One Thousand and One Nights on $1 a Night, written by the late great Ellis Rogers.
Not far from the coast of Kenya in the iridescent Indian Ocean lies an island called Lamu, very much the same as it was a thousand years ago. Since time out of mind, Lamu has been a bustling entrépot of the African-Arabian trade, its wharves aswarm with dhows freighting ostrich feathers, elephant tusks and green hashish, its bazaars awash with every exotic skin tone from Tibetan gold to Zulu ebony. And in recent years, gliding inconspicuously in their shimmering wraparound kikoys among all these motley traders, an increasing number of Western adventurers have been living out fantasies straight from the Arabian Nights.
For a dollar a night, boarding houses in Lamu town will afford a visitor not merely clean lodgings but access to the flat roof with unlimited sunset-watching and stargazing privileges. Lamu marijuana is cheap and powerful, restrictions against it are minimal, and the African equatorial heavens are spectacular and infinitely absorbing. Thus many are persuaded to stay for months on end, renting ancient high-walled townhouses for $20 to $50 a month.
The traditional Swahili ambiance of Lamu town thrives at the 200-year-old Petley’s Inn, complete with first-class bar and restaurant and pool, yet blending perfectly with the island’s unique tranquility and magnetism. Automobiles are banned from Lamu’s narrow streets, constructed to shade the people from the equatorial sun and to generate refreshing sea-wind currents. Transporation is by foot and donkey mainly, or by m’tabi, a sturdy Swahili motorboat with a swan’s curve belly and bow. Every jetty and marketplace is lined with shops decorated with brilliant banners and awnings, the owners and customers alike wearing long white khanzu-robes and fezlike kofias. Business is brisk and noisy in the morning and picks up again toward sunset, after the long afternoon doze.
Thus life stirs early in Lamu, with the predawn muezzin prayer calls ululating fluidly from the island’s 22 mosques. The men go to pray, while the women in their black habitlike bui-buis begin breakfast. For a visitor, wandering about Lamu at any time of day is like a translation into another time, and especially so at dawn and dusk. Thursday evening, the eve of the Muslim Sabbath, is celebrated abroad from every mosque with the hypnotic Sufi music of drums, tambourines, flutes, hymns and chants. The same joint partaken to enjoy the sunset will carry one irresistibly through the musical Oriental streets, haunted with immemorial genies and houris.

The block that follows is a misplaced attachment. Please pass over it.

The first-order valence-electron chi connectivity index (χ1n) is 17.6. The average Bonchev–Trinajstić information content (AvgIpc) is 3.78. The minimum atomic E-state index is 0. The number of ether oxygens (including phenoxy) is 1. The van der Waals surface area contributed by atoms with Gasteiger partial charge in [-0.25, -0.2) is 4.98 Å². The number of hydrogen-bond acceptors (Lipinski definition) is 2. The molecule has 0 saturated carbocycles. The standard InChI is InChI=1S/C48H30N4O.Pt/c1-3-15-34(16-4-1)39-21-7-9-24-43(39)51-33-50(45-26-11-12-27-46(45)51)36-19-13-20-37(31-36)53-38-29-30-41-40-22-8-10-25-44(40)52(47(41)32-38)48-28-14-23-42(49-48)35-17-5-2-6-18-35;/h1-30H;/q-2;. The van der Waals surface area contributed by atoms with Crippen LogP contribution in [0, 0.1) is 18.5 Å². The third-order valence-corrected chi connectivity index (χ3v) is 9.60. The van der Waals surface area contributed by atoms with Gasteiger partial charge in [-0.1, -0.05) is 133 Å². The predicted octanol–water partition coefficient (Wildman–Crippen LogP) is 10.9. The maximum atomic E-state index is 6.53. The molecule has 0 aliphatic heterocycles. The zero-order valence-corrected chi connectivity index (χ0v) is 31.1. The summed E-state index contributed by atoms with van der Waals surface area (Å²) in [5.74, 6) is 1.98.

It is the gentle mystical tradition of Sufi that lends Lamu its ageless Islamic atmosphere. “We have a different sense of time here,” explains M’zee Selim Ahmed, a 60-year-old Lamu shaykh. “We know that we live in a paradise, and we want to continue to cherish the timeless values we hold to our hearts.”
Lamu town itself dates from the first provenance of itinerant Sufi preachers, who 700-odd years ago settled Somalia, Kenya and Tanzania. The intervening centuries blended the Bantu and Arabian languages and cultures into modern Swahili, a wildly cosmopolitan culture deeply infused with the tolerance and illumination of Sufi Islam.
The Sufi influence accounts for the benign official attitude toward qunnab (hemp) on Lamu and for the exceptionally liberated condition of its womenfolk, virtually unique in all Islam. While the bui-bui is still worn everywhere, Lamu women typically allow the veil to slip after dark, revealing smoky black eyes and bright African fabrics underneath. Virginity is still expected of very young brides, but older girls having once “dallied” are suprisingly free to have lovers. Marriage is no absolute totem on Lamu, where adultery and divorce are almost fashionably commonplace. Polygamy is allowed for men, but rarely practiced due to its expensiveness; and the women are virtually into serial polygamy, many 25-year-old girls having four or five divorces behind them.
Yet the Islamic society on Lamu is as tight and cohesive on every level, from family to government, as any small American town in the 1900s. This proceeds naturally from the communal prayers, fasts and festivals of Sufi Islam, so that a kind of homely holiness pervades the entire island. Visitors with a sincere interst in studying Sufi and Swahili discover themselves welcome in Lamu households, and the shaykhs take great pleasure in instructing Western tourists.
And always there’s the beaches, particularly the eight-mile stretch of surfside sand near Shela, a village populated mainly by devoted dope smokers. Hot and windy the year round, the climate is terrific for swimming, fishing and sailing, and at Shela’s luxurious Peponi Hotel one can order anything from malt beer to lobster thermidor. But the cardinal attraction for any pilgrim to Lamu occurs every 28 days, when the full moon swells up yellow out of India over the ocean, and dope smokers from all East Africa salute it from Shela Beach through a rising ghostly mist of communal cannabis.
Who knows? You might find yourself passing a long-handled hash pipe between Richard Burton and the Khalif Haroun al-Raschid. Or merely giggling like crazy with a very attractive sunburned fellow pilgrim from Kalamazoo or Copenhagen. And here you all are in Lamu.
Read the full issue here.
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